implementing a departmental IT investment management process. 
Specifically, in May 2003, DHS issued an investment review management 
directive and an IT capital planning and investment control guide, 
which specify investment documentation and review requirements. The 
stated purpose of the management directive includes ensuring that 
spending on IT investments directly supports DHS's mission goals and 
objectives, and that duplicative spending on system investments is 
identified for cost-saving consolidation. Among other things, this 
directive requires that system investments support the department's 
mission goals and objectives, including those identified in the IT 
strategic plan, enterprise architecture, other department policies and 
strategies (e.g., business strategic plan), and federal strategies and 
guidance (e.g., the National Strategy for Homeland Security[Footnote 
18]). The directive also requires that as part of the investment 
approval process, component organizations demonstrate to executive 
management that proposed project requirements are consistent with DHS's 
strategic plans and enterprise architecture.

We reported in February 2004[Footnote 19] that this process was being 
refined and institutionalized. For example, while DHS had established a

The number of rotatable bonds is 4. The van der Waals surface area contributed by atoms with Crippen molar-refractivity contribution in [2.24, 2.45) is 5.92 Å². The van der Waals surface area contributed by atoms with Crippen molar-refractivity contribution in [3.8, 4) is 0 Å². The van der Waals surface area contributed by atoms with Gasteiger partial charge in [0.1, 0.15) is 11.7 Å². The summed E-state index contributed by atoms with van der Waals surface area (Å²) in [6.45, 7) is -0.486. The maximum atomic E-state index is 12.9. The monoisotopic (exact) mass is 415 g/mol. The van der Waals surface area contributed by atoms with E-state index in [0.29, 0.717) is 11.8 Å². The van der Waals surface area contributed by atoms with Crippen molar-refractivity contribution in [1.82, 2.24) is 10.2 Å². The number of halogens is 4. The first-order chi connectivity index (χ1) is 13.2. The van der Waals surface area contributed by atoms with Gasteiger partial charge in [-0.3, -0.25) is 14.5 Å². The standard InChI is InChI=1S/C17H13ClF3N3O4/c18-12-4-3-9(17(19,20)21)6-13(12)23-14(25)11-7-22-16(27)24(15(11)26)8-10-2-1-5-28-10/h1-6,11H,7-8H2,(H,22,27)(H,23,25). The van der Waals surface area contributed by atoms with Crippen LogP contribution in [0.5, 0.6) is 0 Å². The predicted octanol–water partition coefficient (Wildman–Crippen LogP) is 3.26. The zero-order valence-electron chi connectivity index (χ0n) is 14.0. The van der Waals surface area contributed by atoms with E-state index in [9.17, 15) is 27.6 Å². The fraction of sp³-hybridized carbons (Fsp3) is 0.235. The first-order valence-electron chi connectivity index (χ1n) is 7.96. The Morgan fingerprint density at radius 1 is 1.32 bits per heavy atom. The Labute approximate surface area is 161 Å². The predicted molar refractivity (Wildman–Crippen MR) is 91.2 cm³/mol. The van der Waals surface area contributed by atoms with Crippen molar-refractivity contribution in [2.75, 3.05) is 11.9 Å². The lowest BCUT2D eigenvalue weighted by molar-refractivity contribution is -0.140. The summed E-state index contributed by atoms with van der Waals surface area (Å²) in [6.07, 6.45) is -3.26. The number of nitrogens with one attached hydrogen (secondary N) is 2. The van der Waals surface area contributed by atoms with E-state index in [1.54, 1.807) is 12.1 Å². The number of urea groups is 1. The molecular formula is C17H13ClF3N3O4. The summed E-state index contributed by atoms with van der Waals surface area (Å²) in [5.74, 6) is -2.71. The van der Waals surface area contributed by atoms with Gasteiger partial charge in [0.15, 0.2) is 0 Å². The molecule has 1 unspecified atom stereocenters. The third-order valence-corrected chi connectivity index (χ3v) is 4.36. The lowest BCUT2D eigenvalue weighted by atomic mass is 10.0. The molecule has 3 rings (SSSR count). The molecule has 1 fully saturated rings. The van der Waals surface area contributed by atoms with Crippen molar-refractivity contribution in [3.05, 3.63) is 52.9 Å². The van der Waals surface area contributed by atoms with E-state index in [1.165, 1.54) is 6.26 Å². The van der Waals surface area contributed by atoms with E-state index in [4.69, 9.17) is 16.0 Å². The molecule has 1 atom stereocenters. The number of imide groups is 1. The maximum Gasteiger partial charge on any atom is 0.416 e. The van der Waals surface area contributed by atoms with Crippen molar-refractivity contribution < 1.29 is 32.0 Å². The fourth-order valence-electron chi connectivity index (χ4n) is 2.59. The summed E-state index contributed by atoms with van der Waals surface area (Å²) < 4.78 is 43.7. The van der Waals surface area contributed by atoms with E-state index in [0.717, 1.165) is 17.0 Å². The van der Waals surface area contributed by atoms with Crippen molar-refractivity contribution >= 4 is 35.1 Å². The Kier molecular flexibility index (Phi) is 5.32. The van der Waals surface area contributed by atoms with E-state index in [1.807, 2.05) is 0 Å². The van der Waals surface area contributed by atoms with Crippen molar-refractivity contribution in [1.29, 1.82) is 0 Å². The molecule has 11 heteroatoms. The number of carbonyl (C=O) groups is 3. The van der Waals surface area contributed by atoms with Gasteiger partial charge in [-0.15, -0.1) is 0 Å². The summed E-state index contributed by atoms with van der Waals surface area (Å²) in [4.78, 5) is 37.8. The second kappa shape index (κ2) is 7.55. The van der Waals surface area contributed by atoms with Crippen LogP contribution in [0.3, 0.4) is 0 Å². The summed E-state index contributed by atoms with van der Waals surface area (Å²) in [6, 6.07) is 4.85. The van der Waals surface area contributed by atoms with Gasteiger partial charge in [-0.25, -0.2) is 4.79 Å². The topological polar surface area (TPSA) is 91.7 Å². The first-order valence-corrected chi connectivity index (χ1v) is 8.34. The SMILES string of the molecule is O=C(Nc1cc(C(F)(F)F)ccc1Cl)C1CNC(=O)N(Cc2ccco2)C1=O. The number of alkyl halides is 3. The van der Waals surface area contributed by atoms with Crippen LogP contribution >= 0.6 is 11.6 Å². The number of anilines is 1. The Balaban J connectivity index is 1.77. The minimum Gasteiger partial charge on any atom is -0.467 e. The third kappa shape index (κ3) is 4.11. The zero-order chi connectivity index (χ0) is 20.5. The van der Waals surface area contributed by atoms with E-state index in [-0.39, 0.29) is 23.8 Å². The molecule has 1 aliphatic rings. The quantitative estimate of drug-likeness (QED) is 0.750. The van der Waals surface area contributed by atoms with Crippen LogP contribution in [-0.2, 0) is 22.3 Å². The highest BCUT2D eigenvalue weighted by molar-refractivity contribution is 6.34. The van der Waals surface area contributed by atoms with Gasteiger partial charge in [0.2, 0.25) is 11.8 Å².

departmentwide IT Investment Review Board for managing and overseeing 
expensive and mission-critical system investments, the board had only 
reviewed 9 investments, while about 100 investments were eligible for 
review. Accordingly, we recommended that DHS develop a schedule for 
reviewing the investments under its control and oversight. According to 
the CIO, DHS has since refined its investment review and control 
process by, for example, creating a hierarchy of investment review 
boards, adjusting the criteria governing the level of board review 
needed for projects, and developing templates and other tools to aid in 
the review process. The CIO stated that the potential effect of these 
changes will be to expedite the backlog of project reviews. DHS is now 
focusing on institutionalizing this process, including developing 
review schedules for the respective boards.

* Enterprise architecture: DHS is in the process of developing the next 
version of its enterprise architecture. In August 2003, DHS issued the 
first version of its architecture, which DHS officials described as 
conceptual and high-level. Nevertheless, DHS officials said the 
department has been able to use the architecture on a limited basis to, 
for example, consolidate investments into related areas in developing